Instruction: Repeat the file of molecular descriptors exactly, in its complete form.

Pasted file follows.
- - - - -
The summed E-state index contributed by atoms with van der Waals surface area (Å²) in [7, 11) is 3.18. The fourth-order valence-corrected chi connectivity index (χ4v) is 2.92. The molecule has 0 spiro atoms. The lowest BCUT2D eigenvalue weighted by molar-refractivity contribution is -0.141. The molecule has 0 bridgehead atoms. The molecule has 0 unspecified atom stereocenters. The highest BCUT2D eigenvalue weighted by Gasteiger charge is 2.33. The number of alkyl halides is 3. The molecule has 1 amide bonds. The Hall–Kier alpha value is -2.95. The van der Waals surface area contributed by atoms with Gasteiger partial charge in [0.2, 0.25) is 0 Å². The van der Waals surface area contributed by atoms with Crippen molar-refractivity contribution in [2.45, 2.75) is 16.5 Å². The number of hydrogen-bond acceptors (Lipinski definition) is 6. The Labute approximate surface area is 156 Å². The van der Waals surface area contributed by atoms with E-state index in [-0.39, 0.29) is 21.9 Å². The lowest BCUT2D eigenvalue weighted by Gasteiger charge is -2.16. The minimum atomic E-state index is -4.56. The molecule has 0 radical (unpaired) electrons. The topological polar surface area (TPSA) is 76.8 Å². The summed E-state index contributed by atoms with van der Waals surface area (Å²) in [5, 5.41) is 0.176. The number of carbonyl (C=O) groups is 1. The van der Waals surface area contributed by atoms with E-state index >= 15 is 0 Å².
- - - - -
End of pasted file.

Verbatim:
The summed E-state index contributed by atoms with van der Waals surface area (Å²) in [7, 11) is 3.18. The fourth-order valence-corrected chi connectivity index (χ4v) is 2.92. The molecule has 0 spiro atoms. The lowest BCUT2D eigenvalue weighted by molar-refractivity contribution is -0.141. The molecule has 0 bridgehead atoms. The molecule has 0 unspecified atom stereocenters. The highest BCUT2D eigenvalue weighted by Gasteiger charge is 2.33. The number of alkyl halides is 3. The molecule has 1 amide bonds. The Hall–Kier alpha value is -2.95. The van der Waals surface area contributed by atoms with Gasteiger partial charge in [0.2, 0.25) is 0 Å². The van der Waals surface area contributed by atoms with Crippen molar-refractivity contribution in [2.45, 2.75) is 16.5 Å². The number of hydrogen-bond acceptors (Lipinski definition) is 6. The Labute approximate surface area is 156 Å². The van der Waals surface area contributed by atoms with E-state index in [-0.39, 0.29) is 21.9 Å². The lowest BCUT2D eigenvalue weighted by Gasteiger charge is -2.16. The minimum atomic E-state index is -4.56. The molecule has 0 radical (unpaired) electrons. The topological polar surface area (TPSA) is 76.8 Å². The summed E-state index contributed by atoms with van der Waals surface area (Å²) in [5, 5.41) is 0.176. The number of carbonyl (C=O) groups is 1. The van der Waals surface area contributed by atoms with E-state index >= 15 is 0 Å².